JANUARY 26-27, 2000 3 SHEBAT 5761
- Rabbi Shmuel Choueka
The second plague to befall Egypt was the plague of frogs. As the children's song goes, "Frogs here, frogs there, frogs were truly everywhere." The amazing thing about this plague was that at the outset, Hashem brought upon the Egyptians one huge frog. When they began hitting the frog in anger and frustration, it multiplied again and again, until they were everywhere. The Steipler Rebbe Z"l asks the obvious question; Why didn't they stop hitting it when they saw the results of their actions?
He answers with a very profound truth about human nature. When a person is angry and does something in his anger, although he sees that no good will come out of it, he can't help himself. His anger carries him further to do what he knows intellectually he will regret later on. How often do we get into an argument and begin saying things we know we will have to take back. At the time, we feel that we just "have to" do this regardless of the consequences. Later on we realize how foolish we were and wish it never happened.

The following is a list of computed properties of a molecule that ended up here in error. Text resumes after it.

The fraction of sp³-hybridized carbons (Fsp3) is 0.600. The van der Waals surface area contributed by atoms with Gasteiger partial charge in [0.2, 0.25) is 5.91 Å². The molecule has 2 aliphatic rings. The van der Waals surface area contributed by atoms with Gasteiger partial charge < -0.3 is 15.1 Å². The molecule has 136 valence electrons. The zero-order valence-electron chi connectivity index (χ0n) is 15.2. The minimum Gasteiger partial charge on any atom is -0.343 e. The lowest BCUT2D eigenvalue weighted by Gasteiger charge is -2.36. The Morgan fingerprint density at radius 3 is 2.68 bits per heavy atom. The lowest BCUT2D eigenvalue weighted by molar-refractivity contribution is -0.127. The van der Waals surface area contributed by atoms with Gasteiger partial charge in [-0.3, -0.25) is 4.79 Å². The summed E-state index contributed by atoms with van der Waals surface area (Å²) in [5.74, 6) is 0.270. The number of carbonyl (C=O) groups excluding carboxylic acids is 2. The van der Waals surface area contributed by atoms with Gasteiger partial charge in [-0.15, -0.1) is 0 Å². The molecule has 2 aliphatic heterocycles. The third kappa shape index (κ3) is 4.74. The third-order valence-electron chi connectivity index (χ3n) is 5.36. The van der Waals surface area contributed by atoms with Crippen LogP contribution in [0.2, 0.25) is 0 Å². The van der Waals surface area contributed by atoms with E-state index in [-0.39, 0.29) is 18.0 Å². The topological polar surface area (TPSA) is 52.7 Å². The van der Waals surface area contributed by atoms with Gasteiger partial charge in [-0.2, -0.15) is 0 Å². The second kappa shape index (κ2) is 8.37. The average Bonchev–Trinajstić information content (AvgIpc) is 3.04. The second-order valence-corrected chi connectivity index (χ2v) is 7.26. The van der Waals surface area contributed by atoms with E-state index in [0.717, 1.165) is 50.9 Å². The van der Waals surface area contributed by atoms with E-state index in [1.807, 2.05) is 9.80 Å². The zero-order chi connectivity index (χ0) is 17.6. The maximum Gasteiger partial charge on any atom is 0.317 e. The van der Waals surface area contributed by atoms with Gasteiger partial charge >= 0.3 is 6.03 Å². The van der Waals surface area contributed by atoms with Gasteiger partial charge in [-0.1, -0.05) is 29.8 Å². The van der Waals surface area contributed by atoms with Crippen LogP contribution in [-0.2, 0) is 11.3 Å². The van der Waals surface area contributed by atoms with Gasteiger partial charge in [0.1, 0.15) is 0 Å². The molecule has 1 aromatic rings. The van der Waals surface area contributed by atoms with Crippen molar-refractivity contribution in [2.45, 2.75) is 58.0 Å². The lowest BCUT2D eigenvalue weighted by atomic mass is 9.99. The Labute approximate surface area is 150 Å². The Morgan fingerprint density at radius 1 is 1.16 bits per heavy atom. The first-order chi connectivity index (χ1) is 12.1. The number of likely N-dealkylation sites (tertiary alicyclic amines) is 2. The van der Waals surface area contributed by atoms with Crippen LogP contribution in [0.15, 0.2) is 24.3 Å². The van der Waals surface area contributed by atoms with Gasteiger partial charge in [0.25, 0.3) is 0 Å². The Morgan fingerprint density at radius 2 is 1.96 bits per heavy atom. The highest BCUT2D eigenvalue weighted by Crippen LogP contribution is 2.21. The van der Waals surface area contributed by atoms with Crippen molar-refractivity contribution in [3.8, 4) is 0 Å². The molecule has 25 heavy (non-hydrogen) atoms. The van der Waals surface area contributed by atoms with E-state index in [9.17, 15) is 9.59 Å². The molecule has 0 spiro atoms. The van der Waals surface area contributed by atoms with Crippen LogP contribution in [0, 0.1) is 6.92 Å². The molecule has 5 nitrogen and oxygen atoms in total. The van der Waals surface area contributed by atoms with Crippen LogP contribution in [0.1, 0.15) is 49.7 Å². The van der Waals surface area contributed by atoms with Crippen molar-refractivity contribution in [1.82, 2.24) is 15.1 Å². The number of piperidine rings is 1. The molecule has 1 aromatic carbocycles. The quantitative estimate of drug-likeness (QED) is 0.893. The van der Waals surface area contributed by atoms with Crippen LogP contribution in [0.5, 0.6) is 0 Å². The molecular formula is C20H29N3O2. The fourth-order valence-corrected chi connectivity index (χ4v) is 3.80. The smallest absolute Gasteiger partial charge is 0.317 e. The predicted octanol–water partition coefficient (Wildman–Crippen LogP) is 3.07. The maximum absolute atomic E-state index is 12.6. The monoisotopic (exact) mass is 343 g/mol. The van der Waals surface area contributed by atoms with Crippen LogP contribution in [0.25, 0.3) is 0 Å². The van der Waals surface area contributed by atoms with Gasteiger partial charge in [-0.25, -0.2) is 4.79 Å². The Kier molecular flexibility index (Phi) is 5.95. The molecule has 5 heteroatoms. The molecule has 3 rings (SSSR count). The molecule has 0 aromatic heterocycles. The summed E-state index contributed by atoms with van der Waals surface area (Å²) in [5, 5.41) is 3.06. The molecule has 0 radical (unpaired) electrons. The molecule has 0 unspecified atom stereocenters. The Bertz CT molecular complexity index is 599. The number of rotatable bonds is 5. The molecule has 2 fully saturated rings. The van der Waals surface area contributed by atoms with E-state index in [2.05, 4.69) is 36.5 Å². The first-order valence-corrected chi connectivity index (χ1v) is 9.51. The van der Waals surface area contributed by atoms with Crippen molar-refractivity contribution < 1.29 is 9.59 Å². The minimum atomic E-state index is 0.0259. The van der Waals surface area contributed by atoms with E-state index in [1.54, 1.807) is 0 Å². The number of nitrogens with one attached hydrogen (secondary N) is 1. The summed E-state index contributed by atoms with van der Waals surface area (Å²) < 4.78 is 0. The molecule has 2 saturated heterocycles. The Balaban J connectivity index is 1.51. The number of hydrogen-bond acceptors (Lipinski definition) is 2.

We should realize that the majority of the time getting angry does more harm than good. Although the Rabbis tell us that there are certain times we are allowed to act angry if we are truly calm inside and there is good reason for it, nevertheless, experience has shown that this is difficult to rely upon. Next time we think about losing our temper, let's remember the big Egyptian Frog, and think about the consequences. This will help us find alternatives to solve our problems without losing our temper.
- Rabbi Reuven Semah
"Hashem said to Moshe, 'Say to Aharon: Stretch out your staff and strike the dust of the land, it shall become lice'" (Shemot 8:12)